Encryption performance depends on many parameters like I/O throughput, network latency, caching, processor performance, application programming, anti-virus configuration, etc. That makes it hard to measure. Pure I/O benchmarks usually don’t reflect the real-life situation, and they are hard to read even for engineers. Depending on their parameterization and caching constellation, they may show between 80% performance degradation and up to 10% acceleration – something which is impossible.
To understand file and folder encryption performance, you need to know a few principles about file systems and filter drivers. Two things are relevant: performance and reliability.
Reliability is very important, but not in the focus of this KBA. However, filter drivers should not worsen a file system’s stability or scrap files. Therefore, programmers must not use every possible tweak, which perhaps optimize performance but as a drawback account for blue screens or data loss.
High performance file access is achieved using a few measures. They include:
In the following paragraphs we will discuss multiple aspects of performance.
Adding a file header to each encrypted file is of course relevant. An additional 4kB of data will be read for each file; usually only once because of the caching. These 4kB don’t matter much for large files, but they can become an extremely influencing overhead for a huge number of small files. Therefore, you may notice a performance reduction if you work with applications that excessively encrypt small files (e.g. temporary files).
Some applications are poorly implemented and cause unusual performance issues. What should applications do to avoid performance degradation? Here are a few tips (from real examples):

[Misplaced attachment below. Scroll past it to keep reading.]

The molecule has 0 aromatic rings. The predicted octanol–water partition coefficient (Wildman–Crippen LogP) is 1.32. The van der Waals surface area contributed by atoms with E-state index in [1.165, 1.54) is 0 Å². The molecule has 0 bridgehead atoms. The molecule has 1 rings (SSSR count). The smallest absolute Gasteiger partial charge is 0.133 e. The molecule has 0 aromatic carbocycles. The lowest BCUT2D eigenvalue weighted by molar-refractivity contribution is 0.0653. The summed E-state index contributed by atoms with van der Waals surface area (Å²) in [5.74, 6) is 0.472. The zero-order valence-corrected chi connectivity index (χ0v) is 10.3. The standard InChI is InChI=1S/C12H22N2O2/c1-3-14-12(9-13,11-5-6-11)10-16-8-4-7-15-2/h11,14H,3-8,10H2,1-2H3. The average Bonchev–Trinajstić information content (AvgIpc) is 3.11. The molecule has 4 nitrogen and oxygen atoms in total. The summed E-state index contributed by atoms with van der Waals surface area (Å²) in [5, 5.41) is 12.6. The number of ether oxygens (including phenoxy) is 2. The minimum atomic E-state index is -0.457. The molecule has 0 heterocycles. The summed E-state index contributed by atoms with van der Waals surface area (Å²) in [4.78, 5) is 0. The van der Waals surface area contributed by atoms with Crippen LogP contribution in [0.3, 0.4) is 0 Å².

Poor application design often stays unnoticed, because it does not greatly harm a plain file system. But if a filter driver is involved, a normally unnoticed delay of e.g. half a second, may become an annoying 10 seconds. When this happens it is time to use performance measurement tools (e.g. Process Monitor of Microsoft’s SysInternals suite) and reveal the main brake.
The filter driver is involved every time when a new file handle is generated. It compares a file’s name and location with the encryption rules, which is kind of a pattern matching process. Also, if a file already exists, the driver checks whether the file is encrypted by reading the first 4kB (i.e. the file header; if the file is not encrypted, the header reading attempt so far is overhead with almost no impact, because it is cached and not read twice when the application requests it).
On network file systems, since multiple users potentially may access a file at the same time, caching for write operations is turned off (only in exclusive mode it is not, which would be sufficient for most use cases, but applications tend to operate in shared mode which the filter driver must not override). The reason for this is reliability – our top objective is to avoid corrupted files, especially in shared use scenarios. Therefore we decided to bite the bullet and switched the network cache off.
To be more specific, this means when a file is opened in the corresponding mode:
Besides that, users often do not perceive network data performance to be slow. It would be an application launch or the Windows booting process that makes users feel a system to be dull. However, system files and applications reside on the local disk, they can be cached, and SafeGuard uses performance optimization tricks. If you want to, you can create additional “encryption off” policies which tell the filter driver not to inspect certain applications, drives or specified folders. Of course, you can’t then work with encrypted files there, but they shouldn’t be there anyway. And the speed remains high.
There are worst case scenarios like copying thousands of files with only a few bytes, which lead to huge performance degradation. Such scenarios are artificial, but still seen in some pure disk access benchmarks.
In situations with heavy file I/O (e.g. copying a folder to another location) you can expect between 30 and 50%. Influencing parameters are file and block sizes, CPU speed, the availability of the AES-NI instruction set for hardware encryption acceleration, network latency, etc. Potential side effects are cache sizes, bandwidth for network operations, disk I/O rates and so on.
This goes down to between 15 and 30% for typical office use cases. Of course, loading or saving a document becomes slower than without encryption, but normally it stays within acceptable boundaries – and most of the time there is not much data transfer at all for daily work processes.
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